Chicago’s SIT MEANS SIT DOG TRAINING recently asked us to give them an interview about dog walking for their monthly newsletter. We were happy to oblige and hopefully this helps make our dog walking process more open to those considering a dog walking service.
Why do people use dog walkers and how does it benefit the dog? People use dog walkers because, like all of us, we have to work and be away from the house and we all want our dogs to be healthy, happy and not sitting home alone all day. Using a dog walker sets a routine that dogs appreciate. They look forward to seeing us every day and they look forward to getting out and exploring their neighborhoods, relieving themselves, getting some exercise and just having some fun being a dog! They also enjoy seeing their dog friends each day just like people do.
What are dog walkers able to do if a dog has behavior problems? We can work with the owners and re-enforce training methods they are using with their dogs during our time on the walks. We try to communicate as much information to our clients as we can and be open and honest with them about behavior problems. We’d much rather address a behavior problem than have a dog and a dog walker suffer through it each day. We are not dog trainers however and it is important for us to remember that.
What does an average dog walk look like? Let’s say it’s sunny, blue sky and 70 degrees outside…as a dog walker, you’re feeling really good about your day! For me, I show up between the designated two hour window, go inside, turn off an alarm if necessary, then greet the dog. “Baxter! Baxta! Where are ya buddy?!!!” “Oh my sweet boy/girl!” I talk to my dogs A LOT, sometimes in different accents (usually English and Australian) and I’m genuinely happy to see my dog pals. After some TLC I locate the leash/harness/collar and head for the door. I try to spend as much quality time outside as possible and I try to do a combination of exercise, exploration and TLC time. That being said, each dog is different and some like to take it easy and some like to cover as much ground as they can, so we try to keep that in mind and treat each dog as the individuals they are. Back inside, I write down what we did on our walk, provide some fresh water, sometimes lunch, straighten up any mess I might have made and then say goodbye.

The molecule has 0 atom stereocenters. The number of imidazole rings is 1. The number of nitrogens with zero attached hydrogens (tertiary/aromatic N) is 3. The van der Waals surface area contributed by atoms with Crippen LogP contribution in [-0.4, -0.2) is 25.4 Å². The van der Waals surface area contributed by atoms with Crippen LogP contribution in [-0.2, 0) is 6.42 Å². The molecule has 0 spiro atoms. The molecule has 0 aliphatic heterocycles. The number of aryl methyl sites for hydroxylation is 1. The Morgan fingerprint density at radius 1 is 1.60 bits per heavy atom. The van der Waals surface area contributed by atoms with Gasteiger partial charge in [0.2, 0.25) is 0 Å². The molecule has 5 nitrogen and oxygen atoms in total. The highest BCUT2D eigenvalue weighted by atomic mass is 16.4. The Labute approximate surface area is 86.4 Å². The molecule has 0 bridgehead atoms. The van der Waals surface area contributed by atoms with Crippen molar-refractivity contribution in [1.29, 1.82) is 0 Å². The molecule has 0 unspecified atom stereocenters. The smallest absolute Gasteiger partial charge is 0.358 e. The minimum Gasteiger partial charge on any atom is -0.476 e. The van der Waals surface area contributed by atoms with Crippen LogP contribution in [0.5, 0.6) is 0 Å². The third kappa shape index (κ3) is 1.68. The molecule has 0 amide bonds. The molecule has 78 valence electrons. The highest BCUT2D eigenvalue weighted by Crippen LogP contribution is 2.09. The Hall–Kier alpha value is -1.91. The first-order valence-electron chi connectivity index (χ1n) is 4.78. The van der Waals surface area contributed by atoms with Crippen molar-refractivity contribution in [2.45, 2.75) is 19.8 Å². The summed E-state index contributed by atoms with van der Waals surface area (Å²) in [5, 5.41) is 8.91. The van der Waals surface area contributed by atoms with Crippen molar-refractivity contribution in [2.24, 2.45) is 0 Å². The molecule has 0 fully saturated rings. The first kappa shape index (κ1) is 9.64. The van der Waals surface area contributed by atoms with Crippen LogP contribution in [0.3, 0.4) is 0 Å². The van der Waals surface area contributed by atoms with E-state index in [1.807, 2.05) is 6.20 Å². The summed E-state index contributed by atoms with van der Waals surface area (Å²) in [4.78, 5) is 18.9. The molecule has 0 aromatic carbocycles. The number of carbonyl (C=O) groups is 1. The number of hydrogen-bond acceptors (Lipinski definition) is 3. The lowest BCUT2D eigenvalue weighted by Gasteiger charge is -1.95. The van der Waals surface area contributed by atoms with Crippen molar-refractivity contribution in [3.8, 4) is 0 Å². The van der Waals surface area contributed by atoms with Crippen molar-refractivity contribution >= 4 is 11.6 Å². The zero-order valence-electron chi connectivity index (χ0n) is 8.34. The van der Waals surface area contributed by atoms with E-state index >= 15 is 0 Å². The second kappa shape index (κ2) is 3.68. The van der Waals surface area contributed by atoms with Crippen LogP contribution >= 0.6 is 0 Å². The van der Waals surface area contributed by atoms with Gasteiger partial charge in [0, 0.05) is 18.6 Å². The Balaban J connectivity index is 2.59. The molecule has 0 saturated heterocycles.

What difference does training make for the dog walker? (i.e. if the dog has had some training, do you notice the difference and is it helpful?)
Training can make a huge difference if everyone is on the same page with it communicating and being consistent. We’ve seen aggressive or frightened dogs completely change after training and it truly enhances their worlds and everyone who interacts with those dogs. I think most dogs enjoy training and feel more confident after being trained.
How often a day should a dog get walked? How far should a walk be? Some high energy or athletic dogs would walk all day long, sunup to sundown. I would say it really depends on each dog. A dog needs to be outside, obviously, every day and I would say the time, frequency and length of the walk depends upon each dog, their age, their desire to walk, what they enjoy doing when they’re outside. Dogs are a lot like people and on the walks they have preferences, quirks and different motivations, ie, they all have unique personalities. A general rule of thumb though is give a dog at least one 30 minute walk every day. Most dogs love being outside and want to walk as much as possible.
Do the dogs ever bond with the dog walker more than the owner? No way man! While the dogs we walk love us and we love them and they love seeing us every day, they know we’re just there as their friends and not their permanent family members. We do love seeing those wiggle butts, dog smiles and the little dances they do when we come in, but I’ve brought dogs back to their owners after walks and they go running to them, full wiggle butt mode!